In any case, it’s important that there’s enough space between steps so that the foot can fit on in its entirety, always ensuring that the heel, in any type of step or jump, lands fully on the step.
- Foot reactivity-Plyometrics for running technique: from jumping with both feet together, to climbing one at a time while minimising the contact time between each support.
- To improve coordination: up and down in a controlled manner, hip mobility and hip flexors.
- Interval cardiovascular work: climbing the stairs as fast as possible and descending them while recovering in sets of 3-4 reps, for example.
Of all the types of stair training we can do, this is the one that will give us the most power.
A good scheme to work with is as follows:
Warm-up -> complete 3 rounds of:.
- Walking up 20 steps and jogging back to the starting point.
- Jogging up 20 steps and again jogging back to the starting point.
Activation -> complete 3 rounds of:.
- Long strides (covering 2 or more steps), walking back
- Jumping 20 steps with both feet, walking back.
Active workout -> complete 5 rounds of:
- Sprinting up 20 steps and walking back
Place one foot on an upper step and perform knee bends.
If the stairs have a higher profile, the gluteal involvement will be greater.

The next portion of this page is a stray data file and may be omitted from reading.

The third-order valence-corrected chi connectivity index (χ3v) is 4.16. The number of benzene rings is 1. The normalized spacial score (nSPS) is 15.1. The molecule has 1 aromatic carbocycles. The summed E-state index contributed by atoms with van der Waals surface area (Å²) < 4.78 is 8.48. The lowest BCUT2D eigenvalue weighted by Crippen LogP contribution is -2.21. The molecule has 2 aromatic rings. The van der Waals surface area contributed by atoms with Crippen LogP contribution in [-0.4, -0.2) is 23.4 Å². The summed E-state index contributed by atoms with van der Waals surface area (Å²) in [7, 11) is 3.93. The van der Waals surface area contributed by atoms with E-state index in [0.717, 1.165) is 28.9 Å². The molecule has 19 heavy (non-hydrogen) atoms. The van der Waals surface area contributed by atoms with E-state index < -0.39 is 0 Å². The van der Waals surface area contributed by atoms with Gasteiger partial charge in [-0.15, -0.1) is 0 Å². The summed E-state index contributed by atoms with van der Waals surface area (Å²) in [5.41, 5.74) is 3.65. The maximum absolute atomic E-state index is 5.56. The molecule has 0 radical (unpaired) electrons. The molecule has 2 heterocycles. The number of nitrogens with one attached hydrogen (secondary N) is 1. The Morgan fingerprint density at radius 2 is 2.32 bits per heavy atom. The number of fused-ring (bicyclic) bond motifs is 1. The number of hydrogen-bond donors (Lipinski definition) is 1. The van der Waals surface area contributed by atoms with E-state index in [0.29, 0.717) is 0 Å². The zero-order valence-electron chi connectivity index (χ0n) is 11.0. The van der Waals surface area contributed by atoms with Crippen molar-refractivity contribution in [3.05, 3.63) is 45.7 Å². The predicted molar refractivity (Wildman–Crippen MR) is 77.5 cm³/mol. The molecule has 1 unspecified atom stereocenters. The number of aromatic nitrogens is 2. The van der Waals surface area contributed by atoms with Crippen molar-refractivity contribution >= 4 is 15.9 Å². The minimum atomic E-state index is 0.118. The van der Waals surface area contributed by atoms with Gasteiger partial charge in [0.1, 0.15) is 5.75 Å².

- Chest push-ups with hands: resting on a step with your feet at a lower height, detracting from the intensity of the push-up.
- Arms bending with hands on a step in a descending direction: feet resting on another step at a greater height from the head: thus increasing the degree of difficulty and intensity of the push-up.
We can use as a support to perform the triceps dips.
Is it better to go running or to go up and down the stairs?
Obviously, it depends on the athlete’s end goal. But if they’re a runner, their main exercise should be running.
If you’re preparing for a half marathon, you’ll need to be doing running work, although at certain times of the season stair training can help you to work on certain technical running skills.
If you’re a runner, you can introduce stair work, depending on the time of the season (with more technical or more explosive work) to add a different stimulus to your training.
In other words, we can use it as just another tool.
Which sports are stair training good for?
According to everything we’ve look at above, and the benefits and versatility that we can find when training with stairs, it could be used for any sport. It can be considered as just another tool to add variety to training sessions, as long as it’s implemented aimed at developing qualities specific to the sport or the needs of the subject.
As with everything, look for good progression in the exercises.
- Find long flights of stairs that have a non-slip surface to prevent falls.
- Find stairs that have enough space between steps so that you can fully support the foot; otherwise, the variety of exercises will be limited.
- Start with low-profile stairs to familiarise yourself with them and to gain confidence and coordination.
- You can start climbing them without having to go at fast paces or speeds, working in pairs or in threes to improve strength and coordination.